Sermon for The Feast of the Baptism of our Lord - John 1:29-34
Baptism is this weird thing in the church. We often don’t know what to do with it apart from the ritual itself. It’s there. Our churches have the fonts in them, but there is this hovering confusion with it. Seeing it as a pledging to a fraternity. Do the deal and your in. Get the kid wet, things will be good. Then we tend to cast it aside for a while. We let it sit there. We maybe use the phrase “baptized child of God” every now and then. We go and witness to someone else’s baptism, but otherwise it becomes this past thing that it happened, that’s it. We’re good.
However, we then come to this event in the life of Jesus, his baptism, and we have to talk about this whole thing all over again. Because if baptism was something seen as so integral to the new life coming into the world in Jesus, why do we tend to use it for the ritual it is but then never come to it again? Jesus thought it was important. So much so that he went out into the wilderness to John, in order that John might baptize him. Jesus, the sinless Messiah, went to the water. Washed by the water. Our other Gospel texts have Jesus coming to John and John saying, “Dude, I need to be baptized by you. Why are you coming to me?” Yet, Jesus says let’s do this thing. The Ethiopian Eunuch in Acts 8 found it necessary. “Here is water, what is preventing me from being baptized?”
I say all that as introduction because we have to look at this manifestation of the Messiah in baptism, and see there why our own baptism, or the baptism we haven’t had yet, is part of our life in Christ. Maybe even vital to our life of redemption and our own sanctification. That there is something of God there.
First off, Baptism involves another person. A preacher. Someone to speak the word and stand in for God doing the work. For Jesus it was John the Baptist. For you, it was probably a pastor or minister. Someone to speak a word over you and to pour the water or dunk you under. In our Lutheran understanding, baptism is not a solitary act. It is not an act you can do alone over the internet. It involves someone speaking a word over you. Taking you in their hands and relying on them not to drop you. Our catechism says that the entire work and validity of baptism involves water, but more importantly this word of promise over you – Mark 16 “Whoever believes and is baptized shall be saved.” The water being a physical thing we can touch and see, to speak of that saving promise to us. Never to forget it. To tell you, “I baptize you in the name of the Father, Son and Holy Spirit.” You or your child not being yours anymore.
Secondly, it involves Jesus. The Christ. That “Lamb of God” John talks about. Alluding to the Passover lamb of Exodus 12 which was slaughtered, and the blood was painted over the doorway of the houses of the Israelites in Egypt to save them from the angel of death. In Leviticus, the law speaks of a lamb which would have been brought for a sin sacrifice, and the sinner would place their hands on that lamb to cast their sins upon it to remove them. Here comes THE Lamb. A Lamb belonging to God rather than belonging to you to be sacrificed for you, and this lamb dips himself into the waters of baptism for you. Back to our catechism it tells us that the water means nothing apart from the word. Well, the Gospel of John (where we get our text this morning) is all about the Word of God, Jesus, and here in our reading He abides in, with, and under that water for you. There in baptism, we remember that Christ is in that water for you, fulfilling all righteousness for you because it is in him you look for all good. The good we want in us. The good we want in our children. To realize that it is there, in our baptism, that God now sees Christ stepping into that water, instead of you, the heavens open and the word is proclaimed – This is my beloved child, in whom I am well-pleased.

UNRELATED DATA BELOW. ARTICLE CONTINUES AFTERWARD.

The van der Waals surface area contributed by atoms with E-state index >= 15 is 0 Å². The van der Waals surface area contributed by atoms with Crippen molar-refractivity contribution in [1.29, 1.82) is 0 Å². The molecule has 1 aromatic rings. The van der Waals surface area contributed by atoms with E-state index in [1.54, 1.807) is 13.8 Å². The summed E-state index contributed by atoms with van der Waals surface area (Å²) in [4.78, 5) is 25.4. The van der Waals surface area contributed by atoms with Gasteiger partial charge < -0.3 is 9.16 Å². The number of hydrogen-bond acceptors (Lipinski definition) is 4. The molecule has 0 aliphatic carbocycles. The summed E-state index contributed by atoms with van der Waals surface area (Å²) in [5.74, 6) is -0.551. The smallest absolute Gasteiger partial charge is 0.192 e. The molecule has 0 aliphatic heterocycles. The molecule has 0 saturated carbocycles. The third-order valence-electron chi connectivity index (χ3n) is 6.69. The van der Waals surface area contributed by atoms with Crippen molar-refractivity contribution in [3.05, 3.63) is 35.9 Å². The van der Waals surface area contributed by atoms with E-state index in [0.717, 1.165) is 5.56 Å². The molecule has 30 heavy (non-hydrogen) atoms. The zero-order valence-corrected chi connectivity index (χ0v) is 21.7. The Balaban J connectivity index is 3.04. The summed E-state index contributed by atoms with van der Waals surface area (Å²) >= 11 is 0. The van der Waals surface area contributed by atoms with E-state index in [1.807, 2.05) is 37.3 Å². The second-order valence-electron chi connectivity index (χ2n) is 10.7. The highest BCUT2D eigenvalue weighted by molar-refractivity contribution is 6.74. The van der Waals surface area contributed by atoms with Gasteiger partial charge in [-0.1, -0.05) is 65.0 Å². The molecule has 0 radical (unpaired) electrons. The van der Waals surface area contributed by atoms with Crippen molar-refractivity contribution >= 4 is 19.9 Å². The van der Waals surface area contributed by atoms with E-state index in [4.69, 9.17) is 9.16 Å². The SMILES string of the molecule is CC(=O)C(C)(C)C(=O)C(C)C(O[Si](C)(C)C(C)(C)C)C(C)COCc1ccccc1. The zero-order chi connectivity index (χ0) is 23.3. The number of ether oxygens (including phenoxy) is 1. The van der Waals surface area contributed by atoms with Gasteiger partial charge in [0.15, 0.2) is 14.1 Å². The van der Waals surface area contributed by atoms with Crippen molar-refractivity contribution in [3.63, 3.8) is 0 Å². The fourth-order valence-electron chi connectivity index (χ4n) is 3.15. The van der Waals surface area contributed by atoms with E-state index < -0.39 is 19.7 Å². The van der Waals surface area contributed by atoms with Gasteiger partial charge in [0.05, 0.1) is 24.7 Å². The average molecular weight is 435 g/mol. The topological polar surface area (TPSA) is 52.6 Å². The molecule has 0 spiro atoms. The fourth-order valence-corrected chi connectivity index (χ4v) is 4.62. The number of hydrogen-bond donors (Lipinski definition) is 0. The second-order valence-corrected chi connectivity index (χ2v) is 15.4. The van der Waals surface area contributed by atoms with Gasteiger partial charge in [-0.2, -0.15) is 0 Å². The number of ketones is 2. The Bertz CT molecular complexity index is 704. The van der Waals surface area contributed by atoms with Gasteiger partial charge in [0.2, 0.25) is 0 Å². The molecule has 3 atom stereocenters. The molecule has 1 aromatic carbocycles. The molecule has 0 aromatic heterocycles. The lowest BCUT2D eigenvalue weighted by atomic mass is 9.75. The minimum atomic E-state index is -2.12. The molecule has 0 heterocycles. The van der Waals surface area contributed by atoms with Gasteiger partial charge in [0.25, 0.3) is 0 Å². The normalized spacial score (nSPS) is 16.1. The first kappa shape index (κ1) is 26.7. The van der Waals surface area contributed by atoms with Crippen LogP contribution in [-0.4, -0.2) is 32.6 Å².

Next, we have the Holy Spirit. Here in Christ we have the One to come who will baptize in the Holy Spirit. The one spoken of in Isaiah more then once that this Son of God, this King of the Jews, this Lamb, this servant would be covered by the spirit and dispense it to you. Isaiah chapters 11, 42, and 61 if you are playing the game at home, you can look it up. The best, though, is Ezekiel (my favorite prophet). Chapter 36 - For I will take you from the nations and gather you from all the countries, and will bring you into your own land. I will also sprinkle clean water on you, and you will be clean. I will cleanse you from all your impurities and all your idols. I will give you a new heart and put a new spirit within you; I will remove your heart of stone and give you a heart of flesh. I will place my Spirit within you and cause you to follow my statutes and carefully observe my ordinances. Here is the precursor to Jesus’ baptism, as a precursor to ours. The Spirit descending. Washing us clean. Guiding our hearts. Beginning the work of faith in us that we might trust in the God who speaks to us and does this work in Christ, by the Spirit, seen in our baptism. Sealing us by the Holy Spirit and marking us with the cross of Christ forever. God does that. No one else.
Finally, we have you. I have spoken enough to you of what your baptism should mean, but let me just bullet-point some things for you here. In your baptism:
May these words be yours today. May your baptism be the baptism of our Lord as you are buried, killed dead in that water. Murdered by the Word and raised to new life. That no death, no suffering, no sin, or work of the devil might keep you from the gracious and glorious love of God poured out upon sinners, meaning you. Literally, a pouring out of salvation in the waters of your baptism. Thanks be to God. Amen